Photo Friday! 

A teacher that I know invited me to come to the playa salad0, aka the salt beach, with her and a friend. Playa salado really isn’t a swimming beach because of the major tidal changes that happen there. When the tide goes far out tidal pools are formed and you can find hermit crabs and fish in the pools. Unfortunately, because the tidal changes happen so quickly, some animals get beached. We saw two sting rays beached under a bunch of mangrove trees while we were visiting. 


Photo Friday! 

As promised here are the petroglyphs in my site! The petroglyphs were carved by indigenous people a long time ago(though no one seems to know how long ago). My favorite is the elephant. It’s also the most confusing to me because there are no elephants in Panama. If I was better at geology I’d try to carbon date them but unfortunately I was never good at that part. To get to the petroglyphs you take a chiva out about 10 minutes and then you have to ask for permission to cross a family’s property to get to them. We had quite the adventure! We crossed quebradas(creeks), fended off dangerous stinging plants, and I only fell once! 


I Got Life

“I got life, mother

I got laughs, sister

I got freedom, brother

I got good times, man

I got crazy ways, daughter

I got million-dollar charm, cousin

I got headaches and toothaches

And bad times too

Like you”

This is how one of my favorite songs from the musical “Hair” begins. Throughout high school and early college “Hair” was my favorite musical. I loved the counter-culture themes and I pretty much dreamed of being a hippie when I grew up (Mission accomplished courtesy of JFK). This song is also a great metaphor for Peace Corps service. I got a great piece of advice from one of my fellow volunteers when we were chatting about volunteers going home early. He said “this is pretty much the only time in your life where, if things get hard, you can just get a ticket home. You’re going to have bad days here but you would have bad days at home too.” Luckily, for me right now, my good days tend to outnumber the bad.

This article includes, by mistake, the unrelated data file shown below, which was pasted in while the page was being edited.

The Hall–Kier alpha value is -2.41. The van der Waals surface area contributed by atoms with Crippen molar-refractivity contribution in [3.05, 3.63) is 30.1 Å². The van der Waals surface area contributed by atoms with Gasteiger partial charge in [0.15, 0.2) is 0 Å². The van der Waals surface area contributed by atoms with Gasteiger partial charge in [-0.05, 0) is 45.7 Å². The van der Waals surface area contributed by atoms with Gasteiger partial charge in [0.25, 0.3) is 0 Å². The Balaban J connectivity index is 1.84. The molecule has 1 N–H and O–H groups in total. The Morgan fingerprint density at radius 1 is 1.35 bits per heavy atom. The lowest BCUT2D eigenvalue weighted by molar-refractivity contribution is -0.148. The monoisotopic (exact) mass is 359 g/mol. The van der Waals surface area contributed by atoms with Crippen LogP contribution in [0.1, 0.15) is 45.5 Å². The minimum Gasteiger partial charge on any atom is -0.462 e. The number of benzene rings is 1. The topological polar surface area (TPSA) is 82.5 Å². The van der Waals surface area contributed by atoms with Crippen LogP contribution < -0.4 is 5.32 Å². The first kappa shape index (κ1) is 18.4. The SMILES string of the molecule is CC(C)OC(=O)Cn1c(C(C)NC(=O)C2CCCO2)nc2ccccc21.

As usual a lot has happened over the past month! We just welcomed 8 new volunteers to Coclé and I’m excited to get to know them all. We had a big folclórico event at my school that I featured in a photo Friday post. I also went to training for two weeks. 

Us coclesanas handing out certificates

Training was overall pretty good. During our first week we were with CEC and then we split during week two so that we could focus on more technical skills. Week one consisted of a lot of refresher information on things like safety and security and medical. In the evenings we had movie nights, played capture the flag, and played man hunt. I felt like I got to really connect with some volunteers that I hadn’t connected with before. I also got to know the girls in my province a little bit more. We learned that we’ll be getting a new Coclesana too! A girl from our group is moving to Coclé so it’ll be cool to have someone else to collaborate with too. 

After our seminar at the university

During week one we worked with the people in our province to modify a seminar. On Monday in week two we gave a seminar to university students that were studying English. Our session was on making professional PowerPoint presentations which focuses on the “life skills” part of the TELLS (teaching English, leadership, and life skills for those who forget) program. In week two we did something similar-we worked within our provincial groups to plan our own seminar that we would then give to university professors. To make the group sizes more manageable though they took Vanessa from our group and put her in a “power-combo” group with two other volunteers. The rest of us coclesanas designed a seminar entitled “dynamic activities to promote creativity in the classroom.” It went really well! We plan on expanding it into a longer seminar and presenting it to teachers. It’s hard to tackle the question “what is creativity?” in a one hour seminar but based on the activities that we had the teachers create in small groups I think they got it. One of the activities was super impressive and something I plan on using in the future. The group drew a duck and asked the “class” to give them words to talk about the duck (it has feathers, it says cua-cua etc.). After that the class developed a story using those key vocab words. What a great activity!